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Family: Apiaceae

Scientific name: Alepidea amatymbica

Authority: Eckl. & Zeyh.

Zulu name: ikhathazo

Other names: large tinsel flower (English), kalmoes (Afrikaans) lesoko (Sotho) iqwili (Xhosa)

Description: A. amatymbica is an acaulescent perennial herb that is endemic to Africa and can be found growing in the grasslands and near streams. In South Africa, it can be found in the Eastern Cape, Free State, Gauteng, KwaZulu-Natal, Limpopo, and Mpumalanga province. It has rosette radical leaves attenuate at their bases and toothed margins with each tooth protracted into a hair-like trichome, small whitish flowers, ovate mericarps, and aromatic resinous roots. 

The high demand for this species has resulted in over-exploitation of the wild population and it is now an endangered species with a protected conservation status.


  • The roots are smoked and used as a mild sedation. 
  • The roots are smoked and used to encourage vivid dreams. 
  • The roots are dried, powdered, and taken as a snuff by diviners and healers to assist in divination and communication with ancestors. 
  • The roots are used to treat respiratory infections, asthma, colds, coughs, fever, influenza, sore throat.
  • The roots are used to make an infusion that is taken to treat pain and headache.
  • The roots are used to treat rheumatism and inflammation.
  • The roots are used to treat abdominal disorders, constipation, diarrhoea, and gastrointestinal complaints.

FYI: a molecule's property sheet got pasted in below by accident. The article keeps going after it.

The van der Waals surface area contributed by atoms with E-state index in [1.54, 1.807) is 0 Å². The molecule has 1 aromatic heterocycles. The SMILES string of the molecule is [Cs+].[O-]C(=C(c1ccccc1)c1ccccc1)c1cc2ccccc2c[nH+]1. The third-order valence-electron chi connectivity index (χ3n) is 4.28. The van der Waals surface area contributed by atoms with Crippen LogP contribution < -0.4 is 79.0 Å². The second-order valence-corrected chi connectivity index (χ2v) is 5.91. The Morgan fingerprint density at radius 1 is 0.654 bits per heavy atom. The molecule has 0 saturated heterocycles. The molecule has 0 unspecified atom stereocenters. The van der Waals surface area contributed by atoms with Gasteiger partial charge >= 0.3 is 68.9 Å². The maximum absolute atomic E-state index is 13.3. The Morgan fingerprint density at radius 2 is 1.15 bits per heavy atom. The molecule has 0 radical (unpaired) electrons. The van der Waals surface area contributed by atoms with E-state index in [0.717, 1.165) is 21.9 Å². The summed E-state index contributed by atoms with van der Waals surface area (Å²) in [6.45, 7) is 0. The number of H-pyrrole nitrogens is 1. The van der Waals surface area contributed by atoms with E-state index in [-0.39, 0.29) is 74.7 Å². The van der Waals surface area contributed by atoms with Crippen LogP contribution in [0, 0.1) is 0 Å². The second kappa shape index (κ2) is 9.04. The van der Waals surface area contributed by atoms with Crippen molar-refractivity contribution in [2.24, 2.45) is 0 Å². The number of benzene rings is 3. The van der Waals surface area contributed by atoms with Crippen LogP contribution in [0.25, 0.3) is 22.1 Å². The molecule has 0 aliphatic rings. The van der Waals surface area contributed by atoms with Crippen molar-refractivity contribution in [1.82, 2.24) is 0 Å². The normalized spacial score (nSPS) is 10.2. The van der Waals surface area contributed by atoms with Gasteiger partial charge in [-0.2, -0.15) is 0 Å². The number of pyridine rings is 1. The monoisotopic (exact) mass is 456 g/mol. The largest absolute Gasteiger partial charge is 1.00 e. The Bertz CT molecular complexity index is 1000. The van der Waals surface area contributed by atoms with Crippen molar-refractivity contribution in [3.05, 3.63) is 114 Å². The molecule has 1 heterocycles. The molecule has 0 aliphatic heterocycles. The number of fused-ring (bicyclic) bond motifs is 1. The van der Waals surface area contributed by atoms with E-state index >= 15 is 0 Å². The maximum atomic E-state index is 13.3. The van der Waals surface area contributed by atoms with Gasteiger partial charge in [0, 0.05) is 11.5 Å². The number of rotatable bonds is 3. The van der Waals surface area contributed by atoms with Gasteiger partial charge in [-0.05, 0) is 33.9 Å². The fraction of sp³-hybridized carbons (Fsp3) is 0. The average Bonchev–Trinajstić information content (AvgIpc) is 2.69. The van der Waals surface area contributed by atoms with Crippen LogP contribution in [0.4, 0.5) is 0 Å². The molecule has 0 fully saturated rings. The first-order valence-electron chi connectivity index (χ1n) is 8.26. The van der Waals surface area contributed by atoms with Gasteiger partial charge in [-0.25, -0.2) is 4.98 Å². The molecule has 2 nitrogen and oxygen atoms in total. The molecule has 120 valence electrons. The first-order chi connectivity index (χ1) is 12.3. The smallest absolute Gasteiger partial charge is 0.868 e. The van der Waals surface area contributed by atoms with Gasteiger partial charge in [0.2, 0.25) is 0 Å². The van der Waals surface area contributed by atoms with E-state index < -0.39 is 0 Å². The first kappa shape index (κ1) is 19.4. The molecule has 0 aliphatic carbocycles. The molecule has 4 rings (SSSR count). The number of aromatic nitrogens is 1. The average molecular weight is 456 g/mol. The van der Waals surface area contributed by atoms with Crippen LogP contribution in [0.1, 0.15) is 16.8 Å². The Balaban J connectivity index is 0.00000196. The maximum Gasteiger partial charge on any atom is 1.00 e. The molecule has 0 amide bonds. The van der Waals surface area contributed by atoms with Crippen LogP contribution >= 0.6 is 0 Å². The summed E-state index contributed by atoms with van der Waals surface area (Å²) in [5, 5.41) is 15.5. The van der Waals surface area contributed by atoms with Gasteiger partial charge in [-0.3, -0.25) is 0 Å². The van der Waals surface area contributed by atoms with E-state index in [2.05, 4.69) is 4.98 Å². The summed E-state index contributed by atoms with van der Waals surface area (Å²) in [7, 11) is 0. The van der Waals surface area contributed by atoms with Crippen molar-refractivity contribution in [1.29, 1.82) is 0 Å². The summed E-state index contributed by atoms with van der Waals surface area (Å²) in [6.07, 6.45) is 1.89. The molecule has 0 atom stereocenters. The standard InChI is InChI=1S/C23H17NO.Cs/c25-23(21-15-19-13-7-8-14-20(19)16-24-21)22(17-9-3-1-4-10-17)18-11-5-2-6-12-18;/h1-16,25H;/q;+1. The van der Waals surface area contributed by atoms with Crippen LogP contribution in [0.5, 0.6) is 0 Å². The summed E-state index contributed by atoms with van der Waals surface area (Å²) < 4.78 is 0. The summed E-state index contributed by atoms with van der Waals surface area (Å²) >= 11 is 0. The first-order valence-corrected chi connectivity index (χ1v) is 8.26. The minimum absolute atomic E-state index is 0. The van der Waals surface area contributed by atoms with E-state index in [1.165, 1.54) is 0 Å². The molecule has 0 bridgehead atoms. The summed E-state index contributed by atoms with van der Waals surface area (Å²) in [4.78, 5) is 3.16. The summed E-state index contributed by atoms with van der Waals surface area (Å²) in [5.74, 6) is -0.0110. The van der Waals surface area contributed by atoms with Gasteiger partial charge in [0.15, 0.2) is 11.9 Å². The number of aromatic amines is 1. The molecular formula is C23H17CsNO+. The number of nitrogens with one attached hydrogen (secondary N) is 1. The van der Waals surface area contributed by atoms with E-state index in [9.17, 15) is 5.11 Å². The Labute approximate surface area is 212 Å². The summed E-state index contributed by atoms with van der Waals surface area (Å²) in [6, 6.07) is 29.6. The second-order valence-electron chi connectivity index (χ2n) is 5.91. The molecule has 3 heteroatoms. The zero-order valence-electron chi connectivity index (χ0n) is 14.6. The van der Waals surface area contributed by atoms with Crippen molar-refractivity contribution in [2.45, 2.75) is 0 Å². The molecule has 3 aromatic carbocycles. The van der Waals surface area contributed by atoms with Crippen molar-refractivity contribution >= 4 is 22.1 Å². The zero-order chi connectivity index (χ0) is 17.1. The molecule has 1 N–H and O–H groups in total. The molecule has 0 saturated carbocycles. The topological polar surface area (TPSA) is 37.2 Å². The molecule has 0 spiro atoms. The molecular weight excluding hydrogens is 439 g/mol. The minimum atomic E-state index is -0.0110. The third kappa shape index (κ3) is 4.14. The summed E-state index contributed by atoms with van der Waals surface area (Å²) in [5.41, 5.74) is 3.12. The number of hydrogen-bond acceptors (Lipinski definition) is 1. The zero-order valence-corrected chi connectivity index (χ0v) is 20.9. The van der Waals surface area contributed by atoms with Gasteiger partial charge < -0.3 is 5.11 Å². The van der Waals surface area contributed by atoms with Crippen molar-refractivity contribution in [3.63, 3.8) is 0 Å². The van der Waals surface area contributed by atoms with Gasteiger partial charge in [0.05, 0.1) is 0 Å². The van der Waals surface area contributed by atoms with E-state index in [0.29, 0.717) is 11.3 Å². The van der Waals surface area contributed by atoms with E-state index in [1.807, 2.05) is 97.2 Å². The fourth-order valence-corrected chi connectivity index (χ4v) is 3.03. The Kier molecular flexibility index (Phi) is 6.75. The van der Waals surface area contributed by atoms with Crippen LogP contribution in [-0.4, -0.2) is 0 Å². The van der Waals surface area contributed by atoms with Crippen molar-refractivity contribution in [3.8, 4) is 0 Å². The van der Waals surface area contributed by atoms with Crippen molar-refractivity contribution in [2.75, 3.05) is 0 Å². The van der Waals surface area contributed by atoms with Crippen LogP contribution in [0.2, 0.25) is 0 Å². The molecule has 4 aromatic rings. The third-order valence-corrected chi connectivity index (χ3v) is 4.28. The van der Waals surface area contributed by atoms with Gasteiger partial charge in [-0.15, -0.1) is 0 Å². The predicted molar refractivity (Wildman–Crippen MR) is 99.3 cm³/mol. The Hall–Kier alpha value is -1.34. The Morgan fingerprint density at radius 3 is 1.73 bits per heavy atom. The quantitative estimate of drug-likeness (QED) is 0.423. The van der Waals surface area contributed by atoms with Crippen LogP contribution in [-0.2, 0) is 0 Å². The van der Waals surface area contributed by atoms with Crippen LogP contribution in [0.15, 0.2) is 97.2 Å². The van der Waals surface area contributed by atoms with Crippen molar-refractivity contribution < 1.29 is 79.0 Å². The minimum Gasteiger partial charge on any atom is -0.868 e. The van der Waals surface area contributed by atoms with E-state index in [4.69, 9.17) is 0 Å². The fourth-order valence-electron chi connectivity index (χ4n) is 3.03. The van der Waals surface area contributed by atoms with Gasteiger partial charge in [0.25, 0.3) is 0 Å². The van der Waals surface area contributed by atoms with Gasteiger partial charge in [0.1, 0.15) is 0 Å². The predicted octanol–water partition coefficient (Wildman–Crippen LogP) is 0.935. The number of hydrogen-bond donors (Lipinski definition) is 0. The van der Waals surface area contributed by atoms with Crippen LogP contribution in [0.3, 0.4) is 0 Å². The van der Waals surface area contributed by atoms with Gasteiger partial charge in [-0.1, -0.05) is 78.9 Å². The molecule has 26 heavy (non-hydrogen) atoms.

• The roots are used to treat malaria symptoms.
  • The plant is used as a diuretic.
  • The roots are used as a purgative. 

To buy ikhathazo powder:

References and further reading

  • Afolayan, A.J. and Lewu, F.B., 2009. Antimicrobial activity of Alepidea amatymbica. Pharmaceutical biology, 47(5), pp.436-439.
  • De Castro, A. and Van Wyk, B.E., 1994. Diagnostic characters and geographic distribution of Alepidea species used in traditional medicine. South African Journal of Botany, 60(6), pp.345-350.
  • Hutchings, A., 1989. Observations on plant usage in Xhosa and Zulu medicine. Bothalia, 19(2), pp.225-235.
  • Hutchings, A., Scott, A.H., Lewis, G. and Cunningham, A., 1996. Zulu medicinal plants. Natal University Press, Pietermaritzburg. 
  • Mulaudzi, R.B., Ndhlala, A.R., Finnie, J.F. and Van Staden, J., 2009. Antimicrobial, anti-inflammatory and genotoxicity activity of Alepidea amatymbica and Alepidea natalensis (Apiaceae). South African Journal of Botany, 75(3), pp.584-587.
  • Van Wyk, B.E., De Castro, A., Tilney, P.M., Winter, P.J.D. and Magee, A.R., 2008. A new species of Alepidea (Apiaceae, subfam. Saniculoideae). South African Journal of Botany, 74(4), pp.740-745.
  • Van Wyk, B.E. and Gericke, N., 2000. People’s plants. A guide to useful plants of southern Africa. Briza Publications, Pretoria.
  • Wintola, O.A. and Afolayan, A.J., 2014. Alepidea amatymbica Eckl. & Zeyh.: A review of its traditional uses, phytochemistry, pharmacology, and toxicology. Evidence-Based Complementary and Alternative Medicine, 2014.

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